You’ve finally done it: you moved from your hometown to a big city. Everything feels so glamorous and new and exciting … at least, you think. It’s hard to judge just how great it is if you’re at home on the weekends dusting your tchotchkes and watching Netflix.

The truth is a new city can prove to be a lonely place if you move on your own. Even when thousands or millions of people surround you, you might find it difficult to meet them. Making connections doesn’t have to be as difficult as, say, making connections on your new metropolis’s public transit system. Below, you’ll find six ways to start forming friendships, no matter where you’ve moved your roots.

  1. Start at the Beginning
    There are millions of people living in major cities like New York, Los Angeles, and Chicago. Chances are, there’s someone there from your hometown — you might even know him or her.If you’re looking to connect with people, try reconnecting with old friends first. Scroll through your Facebook friends to see who is living in your current city. Then, reach out: a Facebook message can turn into coffee, which can turn into a regular outing, which can turn into a real-life friendship, complete with half-heart BFF necklaces. Who knows?!
  1. Look Around
    We’re not asking you to gaze at skyscrapers like a tourist or to stare too long at that street performer … what is he doing?! Instead, you should look in your immediate vicinity for someone who seems like he or she could be a good friendship fit. We’re talking about co-workers at your new job, neighbors in your new building, or even fellow gym-goers who are huffing and puffing through a crazy spin class. Open your eyes and also your mouth — say hello!
  2. Relive Your College Days
    Cheap beer served ice-cold from a trashcan? No thanks. Fortunately, you don’t have to relive your college days that closely in order to make new friends. All you have to do is a simple Internet search to find out if your university has a local alumni chapter. These organizations often host mixers, volunteer outings, and viewings of big games, among other activities. No need to cram to be successful here!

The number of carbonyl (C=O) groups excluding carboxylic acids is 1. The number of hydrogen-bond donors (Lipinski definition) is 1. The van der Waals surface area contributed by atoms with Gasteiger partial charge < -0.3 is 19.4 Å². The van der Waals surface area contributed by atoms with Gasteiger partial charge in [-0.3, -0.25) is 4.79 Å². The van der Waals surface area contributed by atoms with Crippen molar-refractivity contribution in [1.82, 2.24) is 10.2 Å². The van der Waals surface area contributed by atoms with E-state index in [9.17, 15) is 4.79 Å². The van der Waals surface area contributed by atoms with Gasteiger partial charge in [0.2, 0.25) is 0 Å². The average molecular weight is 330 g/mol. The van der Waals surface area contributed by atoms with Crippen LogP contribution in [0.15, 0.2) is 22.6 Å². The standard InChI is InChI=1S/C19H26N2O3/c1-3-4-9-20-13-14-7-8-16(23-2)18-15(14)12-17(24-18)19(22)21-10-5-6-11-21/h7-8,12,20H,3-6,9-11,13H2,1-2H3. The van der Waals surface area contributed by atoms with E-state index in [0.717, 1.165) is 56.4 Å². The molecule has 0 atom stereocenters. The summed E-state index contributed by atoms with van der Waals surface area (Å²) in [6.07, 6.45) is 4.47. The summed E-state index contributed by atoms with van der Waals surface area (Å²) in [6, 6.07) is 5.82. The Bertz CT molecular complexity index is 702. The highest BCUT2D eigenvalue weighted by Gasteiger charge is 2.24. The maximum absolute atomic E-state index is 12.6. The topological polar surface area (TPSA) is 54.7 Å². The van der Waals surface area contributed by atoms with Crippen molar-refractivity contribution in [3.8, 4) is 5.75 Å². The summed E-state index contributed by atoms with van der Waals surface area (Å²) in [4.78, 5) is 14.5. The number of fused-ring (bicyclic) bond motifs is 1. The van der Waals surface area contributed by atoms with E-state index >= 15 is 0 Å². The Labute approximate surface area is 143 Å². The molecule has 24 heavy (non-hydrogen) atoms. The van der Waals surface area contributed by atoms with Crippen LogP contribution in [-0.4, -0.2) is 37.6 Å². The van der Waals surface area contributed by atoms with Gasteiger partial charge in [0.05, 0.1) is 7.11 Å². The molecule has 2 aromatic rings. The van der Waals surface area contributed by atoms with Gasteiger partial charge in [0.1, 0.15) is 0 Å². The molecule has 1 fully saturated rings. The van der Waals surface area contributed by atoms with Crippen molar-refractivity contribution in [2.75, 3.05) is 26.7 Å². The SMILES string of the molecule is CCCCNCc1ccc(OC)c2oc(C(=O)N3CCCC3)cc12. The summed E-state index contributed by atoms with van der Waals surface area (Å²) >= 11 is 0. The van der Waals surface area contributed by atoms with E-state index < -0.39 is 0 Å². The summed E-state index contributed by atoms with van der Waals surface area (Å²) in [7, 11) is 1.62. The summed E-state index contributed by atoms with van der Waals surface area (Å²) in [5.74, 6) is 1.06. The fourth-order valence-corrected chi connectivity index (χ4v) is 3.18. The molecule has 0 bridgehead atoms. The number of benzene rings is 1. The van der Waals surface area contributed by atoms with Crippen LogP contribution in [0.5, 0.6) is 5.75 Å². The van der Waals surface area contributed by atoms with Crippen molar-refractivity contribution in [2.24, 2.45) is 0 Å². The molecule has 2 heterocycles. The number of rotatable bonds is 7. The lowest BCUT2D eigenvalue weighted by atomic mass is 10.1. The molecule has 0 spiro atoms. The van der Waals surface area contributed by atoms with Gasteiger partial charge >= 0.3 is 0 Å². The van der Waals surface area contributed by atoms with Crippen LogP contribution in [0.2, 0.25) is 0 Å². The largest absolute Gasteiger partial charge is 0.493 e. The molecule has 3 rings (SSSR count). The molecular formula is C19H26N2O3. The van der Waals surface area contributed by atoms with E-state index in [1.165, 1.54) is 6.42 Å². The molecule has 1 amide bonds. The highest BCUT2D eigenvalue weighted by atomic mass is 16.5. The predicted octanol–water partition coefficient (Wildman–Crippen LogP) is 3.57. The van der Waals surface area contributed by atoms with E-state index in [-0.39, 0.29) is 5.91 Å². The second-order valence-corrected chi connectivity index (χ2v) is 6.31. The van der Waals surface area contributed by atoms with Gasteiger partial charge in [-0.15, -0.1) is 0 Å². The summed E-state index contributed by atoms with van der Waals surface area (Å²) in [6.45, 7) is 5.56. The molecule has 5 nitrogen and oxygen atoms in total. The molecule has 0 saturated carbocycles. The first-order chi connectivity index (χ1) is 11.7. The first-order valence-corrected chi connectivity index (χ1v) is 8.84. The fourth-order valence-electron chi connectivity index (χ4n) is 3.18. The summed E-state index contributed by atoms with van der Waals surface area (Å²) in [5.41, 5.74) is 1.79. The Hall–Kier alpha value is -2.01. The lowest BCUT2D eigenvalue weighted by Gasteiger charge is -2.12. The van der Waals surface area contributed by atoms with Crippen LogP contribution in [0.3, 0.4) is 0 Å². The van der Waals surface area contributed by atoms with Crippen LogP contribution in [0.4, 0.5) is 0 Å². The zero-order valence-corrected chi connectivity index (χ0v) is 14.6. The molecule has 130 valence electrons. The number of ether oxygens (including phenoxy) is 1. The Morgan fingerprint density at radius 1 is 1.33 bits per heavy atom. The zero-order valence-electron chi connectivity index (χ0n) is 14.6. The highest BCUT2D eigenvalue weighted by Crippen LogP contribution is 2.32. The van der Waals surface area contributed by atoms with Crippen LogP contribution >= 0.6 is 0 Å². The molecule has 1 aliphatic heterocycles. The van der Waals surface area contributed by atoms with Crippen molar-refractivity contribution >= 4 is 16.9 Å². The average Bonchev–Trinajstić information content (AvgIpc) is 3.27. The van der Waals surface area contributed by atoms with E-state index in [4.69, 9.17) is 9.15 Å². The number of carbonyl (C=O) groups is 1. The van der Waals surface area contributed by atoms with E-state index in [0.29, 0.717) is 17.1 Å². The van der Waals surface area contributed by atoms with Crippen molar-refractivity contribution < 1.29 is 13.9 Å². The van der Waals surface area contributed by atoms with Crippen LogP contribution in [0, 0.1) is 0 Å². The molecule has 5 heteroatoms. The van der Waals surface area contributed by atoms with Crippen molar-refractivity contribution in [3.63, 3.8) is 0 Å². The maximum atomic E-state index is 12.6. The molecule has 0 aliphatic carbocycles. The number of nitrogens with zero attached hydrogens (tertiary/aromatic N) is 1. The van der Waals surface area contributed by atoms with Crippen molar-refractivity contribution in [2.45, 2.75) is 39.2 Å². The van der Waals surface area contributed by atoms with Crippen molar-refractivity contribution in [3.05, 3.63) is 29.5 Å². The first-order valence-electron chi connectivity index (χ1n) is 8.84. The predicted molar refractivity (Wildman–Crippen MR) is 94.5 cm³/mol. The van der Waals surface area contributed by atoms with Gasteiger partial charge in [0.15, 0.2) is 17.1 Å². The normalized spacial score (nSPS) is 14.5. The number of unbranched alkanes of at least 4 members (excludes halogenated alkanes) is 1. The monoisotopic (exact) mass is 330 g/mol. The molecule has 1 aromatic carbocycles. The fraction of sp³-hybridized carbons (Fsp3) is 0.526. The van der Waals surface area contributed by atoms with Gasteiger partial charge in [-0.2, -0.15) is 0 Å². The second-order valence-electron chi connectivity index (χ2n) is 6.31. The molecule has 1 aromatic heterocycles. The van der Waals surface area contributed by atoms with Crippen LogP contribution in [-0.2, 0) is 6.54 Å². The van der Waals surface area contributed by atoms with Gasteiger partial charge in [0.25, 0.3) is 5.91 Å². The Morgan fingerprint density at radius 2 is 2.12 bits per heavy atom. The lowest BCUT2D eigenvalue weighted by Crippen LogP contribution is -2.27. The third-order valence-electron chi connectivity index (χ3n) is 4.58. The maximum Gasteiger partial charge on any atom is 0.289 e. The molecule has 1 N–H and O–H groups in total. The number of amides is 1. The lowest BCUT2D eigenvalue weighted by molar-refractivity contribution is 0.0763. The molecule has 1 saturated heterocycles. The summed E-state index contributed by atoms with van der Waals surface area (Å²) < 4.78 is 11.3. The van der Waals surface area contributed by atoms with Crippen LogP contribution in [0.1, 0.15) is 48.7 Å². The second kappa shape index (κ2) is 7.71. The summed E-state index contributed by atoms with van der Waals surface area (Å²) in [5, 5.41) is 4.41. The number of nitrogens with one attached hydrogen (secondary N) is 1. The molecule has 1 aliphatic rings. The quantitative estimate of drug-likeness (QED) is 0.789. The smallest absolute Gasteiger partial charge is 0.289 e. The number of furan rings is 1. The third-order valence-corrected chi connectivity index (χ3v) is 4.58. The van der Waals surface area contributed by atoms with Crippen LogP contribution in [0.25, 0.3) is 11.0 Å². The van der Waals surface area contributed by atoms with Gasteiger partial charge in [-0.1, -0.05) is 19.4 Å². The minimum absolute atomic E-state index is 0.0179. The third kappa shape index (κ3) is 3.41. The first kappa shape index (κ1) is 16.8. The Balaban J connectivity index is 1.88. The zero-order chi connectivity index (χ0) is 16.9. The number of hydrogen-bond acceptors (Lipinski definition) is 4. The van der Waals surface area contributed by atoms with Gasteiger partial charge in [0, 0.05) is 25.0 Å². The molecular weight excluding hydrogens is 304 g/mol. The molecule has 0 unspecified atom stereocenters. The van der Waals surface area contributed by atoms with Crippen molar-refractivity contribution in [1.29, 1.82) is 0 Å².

3. Find a New Hobby…
    … A group hobby, more specifically — will knitting by a blazing fire make you any friends this weekend? Again, a quick Internet search will help you find local churches, sports groups, and meet-ups for people with similar interests as yours. Remember how after-school clubs and activities helped you find all of your best buddies in high school and beyond? If it ain’t broke, don’t fix it.
  4. Just Say “Yes”
    When put together, the words “blind” and “date” might send a shiver down your spine. A blind friend date should feel much less foreboding. Ask around and find out if any of your best friends who live in other cities have any connections with people in your new home. Say “yes” to any opportunity to meet up with these connections — friends of friends often share similar qualities and interests. All of that blind-date weirdness will be worth it.
  5. Know When to Invest
    Someone, somewhere has certainly told you that you should follow your gut. This overarching life philosophy applies to the art of making friends, too. Perhaps someone you met just gave you really great vibes. Should you waste your time having a drink with five other so-so acquaintances, or focus on a single friend date with the one with whom you really clicked? These high-quality connections will be what fulfill you the most and have you feeling at home in your new city.

Now, time to go out and find them!

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Sarah Landrum is the founder of Punched Clocks.

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